Employment

Responding to a Confirmed Case of COVID-19 in the Workplace or Someone Who Has Symptoms

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A significant number of employees have been working from home, but they may soon return to work as stay-at-home orders are lifted across the country. As employees begin to return to their workplaces, employers want to know what they should do if an employee tests positive for COVID-19 or has symptoms of COVID-19. Are employers legally required to do anything? What is best practice in responding to a confirmed case of COVID-19 at the workplace? What if the person only has symptoms but no confirmation? What information can employers disclose to other employees, if any? This article will address five things employers should do when responding to a possible or confirmed case of COVID-19 in the workplace.

FAQs – COVID-19 PPP and EIDL Loans for Churches and Other Nonprofits

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This guidance supplements our law firm’s April 2, 2020 webinar addressing financial assistance available through the Coronavirus Aid, Relief, and Economic Security Act (“CARES Act”), which was enacted March 27, 2020 in response to the worldwide novel coronavirus outbreak. The Paycheck Protection Program (“PPP”) and Economic Injury Disaster Loan (“EIDL”) program are intended to provide significant financial assistance to nonprofits, small businesses, and others facing economic harm and other risks resulting from pandemic-related conditions.

CARES Act: Financial Relief for Nonprofit Operations and Employment

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The Coronavirus Aid, Relief, and Economic Security (CARES) Act became effective on March 27, 2020. The Act allows for the injection of approximately $2.2 trillion into the economy to provide businesses and nonprofits with forgivable loans to avoid employee layoffs, to support the healthcare industry, to shore up other critical, adversely affected industries, and to create numerous other incentives for individuals, nonprofits, and businesses. Such unprecedented financial relief seeks to help our entire country weather the current financial, economic, and public health maelstrom.

This article focuses on provisions in the Act that will affect nonprofit organizations’ financial operations, their employer-related financial responsibilities, and financial assistance for employees and other individuals. The Act contains numerous additional provisions not covered in this article, many of which may affect specific individuals or businesses.

Update on Families First Coronavirus Response Act

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On Wednesday, March 18, 2020, Congress passed and President Trump signed into law the Families First Coronavirus Response Act (FFCRA), requiring employers to provide certain sick pay and family medical leave benefits to eligible employees affected by the coronavirus pandemic. The FFCRA requires the federal government to cover the cost of the required benefits on an almost real-time basis via refundable payroll tax credits. While there are still some areas of the new law that lack clarity, we have summarized the currently available guidance regarding required payments and the related payroll tax credits below, along with Q&A and Examples to help your organization digest the technical provisions therein.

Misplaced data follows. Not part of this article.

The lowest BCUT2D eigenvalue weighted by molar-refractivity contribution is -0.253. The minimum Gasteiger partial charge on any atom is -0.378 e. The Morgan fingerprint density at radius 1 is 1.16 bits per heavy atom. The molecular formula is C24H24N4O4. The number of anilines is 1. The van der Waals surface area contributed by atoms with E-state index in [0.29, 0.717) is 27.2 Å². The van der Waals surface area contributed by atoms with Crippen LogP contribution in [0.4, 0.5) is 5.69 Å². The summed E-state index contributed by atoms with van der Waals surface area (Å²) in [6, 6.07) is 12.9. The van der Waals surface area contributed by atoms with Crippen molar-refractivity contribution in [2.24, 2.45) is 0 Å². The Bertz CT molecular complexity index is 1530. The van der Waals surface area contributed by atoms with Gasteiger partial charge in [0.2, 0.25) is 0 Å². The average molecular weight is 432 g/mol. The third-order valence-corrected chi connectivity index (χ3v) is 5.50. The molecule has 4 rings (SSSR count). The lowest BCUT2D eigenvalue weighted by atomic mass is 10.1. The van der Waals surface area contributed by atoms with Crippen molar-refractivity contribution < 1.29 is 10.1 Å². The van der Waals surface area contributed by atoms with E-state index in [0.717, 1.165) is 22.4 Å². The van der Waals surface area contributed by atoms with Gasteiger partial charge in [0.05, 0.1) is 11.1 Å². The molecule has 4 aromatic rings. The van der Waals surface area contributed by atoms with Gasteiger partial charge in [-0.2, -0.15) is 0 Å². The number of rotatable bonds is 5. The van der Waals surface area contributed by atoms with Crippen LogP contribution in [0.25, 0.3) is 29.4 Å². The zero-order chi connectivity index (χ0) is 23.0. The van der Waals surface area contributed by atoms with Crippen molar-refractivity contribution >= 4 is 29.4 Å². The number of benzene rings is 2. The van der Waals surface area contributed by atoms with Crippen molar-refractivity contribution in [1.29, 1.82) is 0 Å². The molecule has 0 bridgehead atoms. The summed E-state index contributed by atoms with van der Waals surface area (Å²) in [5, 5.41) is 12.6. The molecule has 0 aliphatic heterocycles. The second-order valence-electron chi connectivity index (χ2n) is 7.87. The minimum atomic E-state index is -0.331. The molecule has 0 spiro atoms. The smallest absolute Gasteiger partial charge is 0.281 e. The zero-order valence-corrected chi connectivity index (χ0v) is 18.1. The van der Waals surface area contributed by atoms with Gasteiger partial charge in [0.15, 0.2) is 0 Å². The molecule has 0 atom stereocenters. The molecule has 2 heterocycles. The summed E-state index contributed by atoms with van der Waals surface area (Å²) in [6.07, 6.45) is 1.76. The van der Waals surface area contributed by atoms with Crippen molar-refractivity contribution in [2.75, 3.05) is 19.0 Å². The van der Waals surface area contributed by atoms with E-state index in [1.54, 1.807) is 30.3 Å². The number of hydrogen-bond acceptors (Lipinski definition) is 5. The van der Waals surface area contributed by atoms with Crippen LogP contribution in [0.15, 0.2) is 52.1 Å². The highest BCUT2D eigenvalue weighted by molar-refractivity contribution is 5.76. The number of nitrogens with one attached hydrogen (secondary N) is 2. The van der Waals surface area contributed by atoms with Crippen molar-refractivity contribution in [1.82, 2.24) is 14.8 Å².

Expanded Paid Leave and Unemployment Benefits for American Workers Impacted by COVID-19

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On March 18, 2020, the President signed the Families First Coronavirus Response Act (FFCRA) into law. The legislation delivers widespread changes for all employers with less than 500 employees and government employers. Effective Thursday, April 2, and continuing until December 31, 2020, such employers must now provide their employees with certain relief related to the exigencies caused by COVID-19. Relief measures include the following:

Remote Financial Operations and the Coronavirus Pandemic

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Amidst the coronavirus pandemic’s continually developing implications for individuals, nonprofits, and businesses, now is the time to ensure that employees can perform key financial operations functions working remotely… e.g., from their homes. It is also the time for nonprofit organizational leaders to ensure that their online giving operations are fully functional and working well.

Illinois Mandatory Event Closures and Other Safety Directions, Due to Coronavirus Concerns

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llinois Governor J.B. Pritzker recently issued a state-wide mandate to minimize the spread of the novel coronavirus (COVID-19). This short article addresses the mandate’s immediate ramifications for religious organizations, social service providers, and employers.

Best Practices Amidst Coronavirus Concerns

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Nonprofit directors and officers owe the nonprofits they serve a fiduciary duty of due diligence. In the context of COVID-19, this means board members should be as mindful of COVID-19-related matters as they would be for any safety-related issue. The ordinary legal standard for whether board members have satisfied their legal duty is generally known as “business judgment rule:” What would an objectively reasonable person do in a similar situation? As nonprofits grapple with still-emerging challenges, here are key practices and initial recommendations based on the current situation, all of which are important for fulfilling due diligence responsibilities.

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